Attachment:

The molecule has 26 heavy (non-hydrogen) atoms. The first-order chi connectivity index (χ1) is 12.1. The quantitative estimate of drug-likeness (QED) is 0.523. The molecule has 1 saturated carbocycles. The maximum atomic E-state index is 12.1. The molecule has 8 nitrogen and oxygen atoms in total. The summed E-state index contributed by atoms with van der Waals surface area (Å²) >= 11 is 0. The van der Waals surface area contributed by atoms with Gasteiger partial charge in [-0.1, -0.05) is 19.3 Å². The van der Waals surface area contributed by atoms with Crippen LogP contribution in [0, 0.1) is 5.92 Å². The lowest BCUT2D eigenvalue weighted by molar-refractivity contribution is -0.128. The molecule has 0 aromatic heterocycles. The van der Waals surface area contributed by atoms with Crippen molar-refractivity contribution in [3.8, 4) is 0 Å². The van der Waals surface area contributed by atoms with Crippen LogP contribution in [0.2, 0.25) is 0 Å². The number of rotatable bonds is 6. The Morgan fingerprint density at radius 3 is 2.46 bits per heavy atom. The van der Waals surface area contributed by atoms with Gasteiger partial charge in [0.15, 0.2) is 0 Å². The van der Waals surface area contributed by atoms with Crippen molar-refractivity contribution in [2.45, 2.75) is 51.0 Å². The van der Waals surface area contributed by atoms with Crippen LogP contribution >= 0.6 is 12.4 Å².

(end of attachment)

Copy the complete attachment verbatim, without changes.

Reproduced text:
The molecule has 26 heavy (non-hydrogen) atoms. The first-order chi connectivity index (χ1) is 12.1. The quantitative estimate of drug-likeness (QED) is 0.523. The molecule has 1 saturated carbocycles. The maximum atomic E-state index is 12.1. The molecule has 8 nitrogen and oxygen atoms in total. The summed E-state index contributed by atoms with van der Waals surface area (Å²) >= 11 is 0. The van der Waals surface area contributed by atoms with Gasteiger partial charge in [-0.1, -0.05) is 19.3 Å². The van der Waals surface area contributed by atoms with Crippen LogP contribution in [0, 0.1) is 5.92 Å². The lowest BCUT2D eigenvalue weighted by molar-refractivity contribution is -0.128. The molecule has 0 aromatic heterocycles. The van der Waals surface area contributed by atoms with Crippen molar-refractivity contribution in [3.8, 4) is 0 Å². The van der Waals surface area contributed by atoms with Crippen LogP contribution in [0.2, 0.25) is 0 Å². The number of rotatable bonds is 6. The Morgan fingerprint density at radius 3 is 2.46 bits per heavy atom. The van der Waals surface area contributed by atoms with Gasteiger partial charge in [0.15, 0.2) is 0 Å². The van der Waals surface area contributed by atoms with Crippen molar-refractivity contribution in [2.45, 2.75) is 51.0 Å². The van der Waals surface area contributed by atoms with Crippen LogP contribution >= 0.6 is 12.4 Å².